RNA interference (RNAi) is a set of intracellular pathways in eukaryotes that controls both exogenous and endogenous gene expression. The power of RNAi to knock down (silence) any gene of interest by the introduction of synthetic small-interfering (si)RNAs has afforded powerful insight into biological function through reverse genetic approaches and has borne a new field of gene therapeutics. A number of questions are outstanding concerning the potency of siRNAs, necessitating an understanding of how short double-stranded RNAs are processed by the cell. Recent work suggests unmodified siRNAs are protected in the intracellular environment, although the mechanism of protection still remains unclear. We have developed a set of doubly-fluorophore labeled RNAs (more precisely, RNA/DNA chimeras) to probe in real-time the stability of siRNAs and related molecules by fluorescence resonance energy transfer (FRET). We find that these RNA probes are substrates for relevant cellular degradative processes, including the RNase H1 mediated degradation of an DNA/RNA hybrid and Dicer-mediated cleavage of a 24-nucleotide (per strand) double-stranded RNA. In addition, we find that 21- and 24-nucleotide double-stranded RNAs are relatively protected in human cytosolic cell extract, but less so in blood serum, whereas an 18-nucleotide double-stranded RNA is less protected in both fluids. These results suggest that RNAi effector RNAs are specifically protected in the cellular environment and may provide an explanation for recent results showing that unmodified siRNAs in cells persist intact for extended periods of time.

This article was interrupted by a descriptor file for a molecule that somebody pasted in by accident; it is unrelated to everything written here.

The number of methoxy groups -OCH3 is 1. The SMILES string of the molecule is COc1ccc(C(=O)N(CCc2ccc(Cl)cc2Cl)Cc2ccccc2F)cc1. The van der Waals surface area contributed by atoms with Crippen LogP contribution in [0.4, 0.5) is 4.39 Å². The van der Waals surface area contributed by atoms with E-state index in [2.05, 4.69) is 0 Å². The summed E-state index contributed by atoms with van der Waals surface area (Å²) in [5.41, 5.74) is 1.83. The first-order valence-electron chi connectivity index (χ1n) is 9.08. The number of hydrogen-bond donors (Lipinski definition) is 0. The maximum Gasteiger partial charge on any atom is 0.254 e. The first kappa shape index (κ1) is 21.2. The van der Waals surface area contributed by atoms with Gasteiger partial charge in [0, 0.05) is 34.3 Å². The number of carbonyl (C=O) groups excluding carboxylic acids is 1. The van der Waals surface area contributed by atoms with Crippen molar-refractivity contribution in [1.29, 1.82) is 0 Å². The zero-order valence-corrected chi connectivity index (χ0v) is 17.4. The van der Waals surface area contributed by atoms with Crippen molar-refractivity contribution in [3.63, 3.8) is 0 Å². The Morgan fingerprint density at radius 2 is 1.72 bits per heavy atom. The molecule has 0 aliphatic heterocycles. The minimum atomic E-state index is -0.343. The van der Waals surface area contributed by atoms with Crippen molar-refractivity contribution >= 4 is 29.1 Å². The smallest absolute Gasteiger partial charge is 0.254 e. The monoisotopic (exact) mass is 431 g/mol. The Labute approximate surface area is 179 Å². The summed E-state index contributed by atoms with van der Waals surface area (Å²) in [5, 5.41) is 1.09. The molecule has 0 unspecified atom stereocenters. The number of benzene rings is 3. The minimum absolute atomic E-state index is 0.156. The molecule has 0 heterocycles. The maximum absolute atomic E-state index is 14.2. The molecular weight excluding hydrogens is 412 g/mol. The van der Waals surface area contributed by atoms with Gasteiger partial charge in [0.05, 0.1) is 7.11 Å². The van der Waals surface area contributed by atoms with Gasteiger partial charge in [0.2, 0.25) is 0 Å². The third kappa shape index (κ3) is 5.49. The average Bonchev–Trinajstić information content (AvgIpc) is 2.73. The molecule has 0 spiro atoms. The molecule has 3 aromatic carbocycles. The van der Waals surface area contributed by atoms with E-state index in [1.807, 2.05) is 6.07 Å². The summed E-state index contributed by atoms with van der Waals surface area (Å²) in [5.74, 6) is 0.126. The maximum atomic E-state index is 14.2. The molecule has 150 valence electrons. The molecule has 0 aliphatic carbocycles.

Publisher: Public Library of Science
Date Published: 27-May-2011
Author(s): Hoerter J., Krishnan V., Lionberger T., Walter N.